Conus haughtoni (King, 1953)





Shell about 35 mm. in height, with spire low or of medium height. Body whorl not inflated, contracting regularly to the anterior end, outline smooth. Shoulder broadly rounded, whorls convex, distinct. Sculpture on the anterior half of the body whorl, of well-spaced grooves, alternately broad and narrow, otherwise smooth. Anterior end truncate, sinus very weak. Posterior sinus also weak or absent. Columella with a very slight twist, low down. Juvenile specimens have a proportionately higher spire and an ornamentation of spiral grooves, one-third as wide as the flat intervening, spiral ridges extending from the anterior end to just beneath the rounded shoulder. Juveniles are also proportionately more slender than adult shells.

The nearest relative is probably C. avaensis Noetling, from Burma. The species is named for Dr. S. H. Haughton, in recognition of his many years of palaeontological research in South Africa, and especially of his studies upon the Tertiary marine palaeontology of the Oape Province and South-West Africa. After Aequipecten uloa, C. haughtoni and C. proliferatus are the most abundant species at the Uloa locality (Sudafrica) (1).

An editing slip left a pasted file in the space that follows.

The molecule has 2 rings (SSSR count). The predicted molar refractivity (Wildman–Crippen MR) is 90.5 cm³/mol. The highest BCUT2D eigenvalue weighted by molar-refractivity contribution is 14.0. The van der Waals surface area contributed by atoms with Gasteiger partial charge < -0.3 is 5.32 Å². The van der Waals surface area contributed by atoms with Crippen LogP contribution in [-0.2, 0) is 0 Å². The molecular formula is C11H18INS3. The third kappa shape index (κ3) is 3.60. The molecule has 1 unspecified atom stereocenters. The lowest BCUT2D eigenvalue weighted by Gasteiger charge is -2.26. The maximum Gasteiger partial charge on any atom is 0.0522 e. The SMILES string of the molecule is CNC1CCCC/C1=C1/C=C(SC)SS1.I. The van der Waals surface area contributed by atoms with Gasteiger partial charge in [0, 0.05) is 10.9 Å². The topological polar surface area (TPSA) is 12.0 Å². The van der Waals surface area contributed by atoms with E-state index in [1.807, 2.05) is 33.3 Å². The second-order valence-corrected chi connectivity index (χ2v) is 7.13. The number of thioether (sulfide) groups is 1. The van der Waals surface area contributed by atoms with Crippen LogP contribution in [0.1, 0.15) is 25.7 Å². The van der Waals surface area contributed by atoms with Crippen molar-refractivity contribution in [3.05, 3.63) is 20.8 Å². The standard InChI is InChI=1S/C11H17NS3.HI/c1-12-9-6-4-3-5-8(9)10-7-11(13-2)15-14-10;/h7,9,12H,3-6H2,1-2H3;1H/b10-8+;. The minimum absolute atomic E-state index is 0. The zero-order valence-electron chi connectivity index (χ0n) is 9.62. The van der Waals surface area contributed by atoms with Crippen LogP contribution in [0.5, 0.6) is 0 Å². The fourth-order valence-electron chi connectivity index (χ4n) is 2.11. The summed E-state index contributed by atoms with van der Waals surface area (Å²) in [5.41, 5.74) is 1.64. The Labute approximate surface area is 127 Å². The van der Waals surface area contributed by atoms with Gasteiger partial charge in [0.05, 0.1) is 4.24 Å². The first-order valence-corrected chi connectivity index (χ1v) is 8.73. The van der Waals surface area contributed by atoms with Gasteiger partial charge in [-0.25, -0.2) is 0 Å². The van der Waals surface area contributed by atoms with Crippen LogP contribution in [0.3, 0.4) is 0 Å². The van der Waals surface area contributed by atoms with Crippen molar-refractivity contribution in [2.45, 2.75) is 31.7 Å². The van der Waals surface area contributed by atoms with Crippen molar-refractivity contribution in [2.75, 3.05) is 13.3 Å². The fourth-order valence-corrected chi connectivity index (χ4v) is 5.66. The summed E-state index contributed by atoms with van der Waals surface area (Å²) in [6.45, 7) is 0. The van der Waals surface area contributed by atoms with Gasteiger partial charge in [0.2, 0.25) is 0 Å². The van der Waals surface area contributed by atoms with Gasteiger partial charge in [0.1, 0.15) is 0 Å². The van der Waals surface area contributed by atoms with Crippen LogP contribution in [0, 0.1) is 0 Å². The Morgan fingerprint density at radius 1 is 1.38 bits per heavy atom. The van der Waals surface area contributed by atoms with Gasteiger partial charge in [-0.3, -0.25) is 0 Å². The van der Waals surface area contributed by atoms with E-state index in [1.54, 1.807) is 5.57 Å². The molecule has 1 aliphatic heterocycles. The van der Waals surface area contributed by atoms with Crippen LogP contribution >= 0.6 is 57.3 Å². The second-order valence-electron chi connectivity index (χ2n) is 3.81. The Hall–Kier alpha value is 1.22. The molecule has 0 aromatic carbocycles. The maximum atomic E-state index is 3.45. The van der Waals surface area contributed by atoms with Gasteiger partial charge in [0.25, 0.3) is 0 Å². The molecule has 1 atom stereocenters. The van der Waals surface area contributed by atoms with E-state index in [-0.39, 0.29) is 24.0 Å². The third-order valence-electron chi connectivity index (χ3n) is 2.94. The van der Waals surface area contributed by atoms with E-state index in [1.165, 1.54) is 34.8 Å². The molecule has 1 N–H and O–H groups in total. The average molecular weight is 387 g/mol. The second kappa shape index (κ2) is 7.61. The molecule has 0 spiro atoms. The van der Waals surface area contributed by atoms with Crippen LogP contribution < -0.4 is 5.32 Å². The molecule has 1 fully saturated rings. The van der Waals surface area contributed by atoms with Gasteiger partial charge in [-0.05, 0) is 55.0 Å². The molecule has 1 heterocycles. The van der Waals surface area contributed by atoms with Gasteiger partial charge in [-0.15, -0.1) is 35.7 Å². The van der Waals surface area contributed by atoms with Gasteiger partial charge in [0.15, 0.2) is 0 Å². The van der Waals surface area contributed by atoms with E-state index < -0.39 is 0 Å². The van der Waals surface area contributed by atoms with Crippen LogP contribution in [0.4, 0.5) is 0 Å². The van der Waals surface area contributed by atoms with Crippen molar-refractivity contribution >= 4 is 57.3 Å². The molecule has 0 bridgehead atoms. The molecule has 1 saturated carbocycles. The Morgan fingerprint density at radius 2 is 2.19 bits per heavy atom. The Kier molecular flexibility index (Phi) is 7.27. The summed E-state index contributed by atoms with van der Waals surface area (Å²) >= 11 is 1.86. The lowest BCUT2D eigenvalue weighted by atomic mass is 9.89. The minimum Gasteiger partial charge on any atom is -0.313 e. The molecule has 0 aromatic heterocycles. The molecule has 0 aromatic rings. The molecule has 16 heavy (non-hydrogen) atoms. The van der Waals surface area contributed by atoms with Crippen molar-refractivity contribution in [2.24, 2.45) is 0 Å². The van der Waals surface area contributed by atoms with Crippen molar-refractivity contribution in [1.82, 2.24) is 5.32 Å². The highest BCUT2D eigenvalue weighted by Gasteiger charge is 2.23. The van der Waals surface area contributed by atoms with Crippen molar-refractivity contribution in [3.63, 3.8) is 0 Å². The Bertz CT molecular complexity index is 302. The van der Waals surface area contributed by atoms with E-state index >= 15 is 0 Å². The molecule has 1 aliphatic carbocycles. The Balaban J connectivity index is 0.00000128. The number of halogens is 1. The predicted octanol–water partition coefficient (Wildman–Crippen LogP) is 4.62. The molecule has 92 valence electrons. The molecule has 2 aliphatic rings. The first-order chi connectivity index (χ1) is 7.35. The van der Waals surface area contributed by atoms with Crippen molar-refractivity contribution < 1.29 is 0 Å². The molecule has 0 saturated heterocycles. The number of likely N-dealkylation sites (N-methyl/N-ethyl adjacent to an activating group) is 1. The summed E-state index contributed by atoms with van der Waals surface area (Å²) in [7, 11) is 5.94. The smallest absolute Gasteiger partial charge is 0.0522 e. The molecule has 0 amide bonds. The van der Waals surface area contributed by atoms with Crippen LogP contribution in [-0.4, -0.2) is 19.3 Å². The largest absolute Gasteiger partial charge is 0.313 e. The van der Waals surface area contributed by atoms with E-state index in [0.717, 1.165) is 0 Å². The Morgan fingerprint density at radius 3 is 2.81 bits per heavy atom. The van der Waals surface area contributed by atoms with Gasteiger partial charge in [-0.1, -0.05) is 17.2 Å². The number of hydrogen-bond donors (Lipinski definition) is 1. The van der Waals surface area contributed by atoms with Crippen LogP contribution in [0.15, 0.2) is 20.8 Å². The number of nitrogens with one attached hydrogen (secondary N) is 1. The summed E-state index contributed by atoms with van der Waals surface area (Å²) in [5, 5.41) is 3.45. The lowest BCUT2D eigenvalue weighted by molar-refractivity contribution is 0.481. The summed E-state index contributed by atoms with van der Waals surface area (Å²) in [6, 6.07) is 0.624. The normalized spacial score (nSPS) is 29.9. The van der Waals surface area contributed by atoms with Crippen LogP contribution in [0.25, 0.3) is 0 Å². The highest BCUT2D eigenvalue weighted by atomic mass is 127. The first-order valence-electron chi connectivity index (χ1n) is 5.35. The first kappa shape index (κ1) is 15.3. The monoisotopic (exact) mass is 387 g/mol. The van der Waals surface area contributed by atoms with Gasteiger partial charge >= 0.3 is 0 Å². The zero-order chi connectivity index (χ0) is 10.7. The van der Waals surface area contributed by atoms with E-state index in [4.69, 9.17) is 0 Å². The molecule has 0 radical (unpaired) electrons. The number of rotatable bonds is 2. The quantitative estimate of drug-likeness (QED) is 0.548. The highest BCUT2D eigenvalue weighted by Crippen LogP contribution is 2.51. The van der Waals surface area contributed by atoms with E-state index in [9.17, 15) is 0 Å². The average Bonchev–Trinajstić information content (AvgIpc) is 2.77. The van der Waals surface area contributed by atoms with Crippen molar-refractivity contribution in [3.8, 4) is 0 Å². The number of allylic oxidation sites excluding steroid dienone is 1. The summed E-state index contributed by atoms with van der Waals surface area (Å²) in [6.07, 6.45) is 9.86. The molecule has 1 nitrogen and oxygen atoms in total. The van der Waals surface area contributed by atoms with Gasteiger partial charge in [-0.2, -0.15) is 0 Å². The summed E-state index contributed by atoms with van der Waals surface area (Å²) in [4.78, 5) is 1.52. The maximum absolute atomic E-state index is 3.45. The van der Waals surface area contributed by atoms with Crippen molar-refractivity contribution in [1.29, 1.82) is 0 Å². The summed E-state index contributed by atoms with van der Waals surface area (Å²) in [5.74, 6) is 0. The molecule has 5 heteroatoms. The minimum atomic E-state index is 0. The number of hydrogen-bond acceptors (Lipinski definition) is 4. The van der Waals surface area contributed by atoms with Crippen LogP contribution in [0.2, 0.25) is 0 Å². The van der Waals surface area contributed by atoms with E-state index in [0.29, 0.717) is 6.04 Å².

In my opinion, a correlation with Conus martini (Shuto, 1969) = Conus dingleanus (Beets, 1984) cannot be excluded, a species described after 1953 and therefore King could not know.








Conus (Chelyconus) haughtoni (King, 1953)

Holotype Plate XII, Fig. 17

mm. 35

Uloa – Sudafrica (Miocene)





Conus avaensis

mm. 44 - __


Conus dingleanus (Beets, 1984)


Cirebon – Nord-est Java

mm. 35,3 x 16,2

Dharma Pl. 135-13

[AZFC 536-01]

Conus (Chelyconus) haughtoni (King, 1953)

Holotype Plate XII, Fig. 17

mm. 35



Bibliografia Consultata